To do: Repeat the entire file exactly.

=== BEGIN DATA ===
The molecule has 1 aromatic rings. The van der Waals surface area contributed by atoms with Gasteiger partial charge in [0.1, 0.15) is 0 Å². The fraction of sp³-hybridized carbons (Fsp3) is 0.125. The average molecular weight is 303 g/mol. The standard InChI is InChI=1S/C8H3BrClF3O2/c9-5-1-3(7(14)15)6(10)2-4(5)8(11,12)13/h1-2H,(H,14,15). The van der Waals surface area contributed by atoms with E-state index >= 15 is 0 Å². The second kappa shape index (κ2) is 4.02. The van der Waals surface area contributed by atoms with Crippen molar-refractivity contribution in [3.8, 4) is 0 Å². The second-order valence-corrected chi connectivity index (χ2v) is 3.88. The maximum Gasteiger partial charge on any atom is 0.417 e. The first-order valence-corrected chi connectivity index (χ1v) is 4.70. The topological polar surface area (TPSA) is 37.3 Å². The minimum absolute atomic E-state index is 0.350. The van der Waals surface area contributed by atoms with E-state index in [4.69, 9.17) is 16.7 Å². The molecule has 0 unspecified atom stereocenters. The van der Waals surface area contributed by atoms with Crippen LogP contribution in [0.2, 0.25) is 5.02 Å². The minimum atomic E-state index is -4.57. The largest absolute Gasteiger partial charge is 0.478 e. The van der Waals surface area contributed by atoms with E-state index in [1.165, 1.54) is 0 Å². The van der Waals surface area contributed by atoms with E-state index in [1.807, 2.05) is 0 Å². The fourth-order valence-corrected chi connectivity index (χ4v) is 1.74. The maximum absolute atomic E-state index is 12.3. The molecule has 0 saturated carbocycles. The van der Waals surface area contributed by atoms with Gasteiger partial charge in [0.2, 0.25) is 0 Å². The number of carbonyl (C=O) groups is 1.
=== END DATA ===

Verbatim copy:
The molecule has 1 aromatic rings. The van der Waals surface area contributed by atoms with Gasteiger partial charge in [0.1, 0.15) is 0 Å². The fraction of sp³-hybridized carbons (Fsp3) is 0.125. The average molecular weight is 303 g/mol. The standard InChI is InChI=1S/C8H3BrClF3O2/c9-5-1-3(7(14)15)6(10)2-4(5)8(11,12)13/h1-2H,(H,14,15). The van der Waals surface area contributed by atoms with E-state index >= 15 is 0 Å². The second kappa shape index (κ2) is 4.02. The van der Waals surface area contributed by atoms with Crippen molar-refractivity contribution in [3.8, 4) is 0 Å². The second-order valence-corrected chi connectivity index (χ2v) is 3.88. The maximum Gasteiger partial charge on any atom is 0.417 e. The first-order valence-corrected chi connectivity index (χ1v) is 4.70. The topological polar surface area (TPSA) is 37.3 Å². The minimum absolute atomic E-state index is 0.350. The van der Waals surface area contributed by atoms with E-state index in [4.69, 9.17) is 16.7 Å². The molecule has 0 unspecified atom stereocenters. The van der Waals surface area contributed by atoms with Crippen LogP contribution in [0.2, 0.25) is 5.02 Å². The minimum atomic E-state index is -4.57. The largest absolute Gasteiger partial charge is 0.478 e. The van der Waals surface area contributed by atoms with E-state index in [1.165, 1.54) is 0 Å². The van der Waals surface area contributed by atoms with E-state index in [1.807, 2.05) is 0 Å². The fourth-order valence-corrected chi connectivity index (χ4v) is 1.74. The maximum absolute atomic E-state index is 12.3. The molecule has 0 saturated carbocycles. The van der Waals surface area contributed by atoms with Gasteiger partial charge in [0.2, 0.25) is 0 Å². The number of carbonyl (C=O) groups is 1.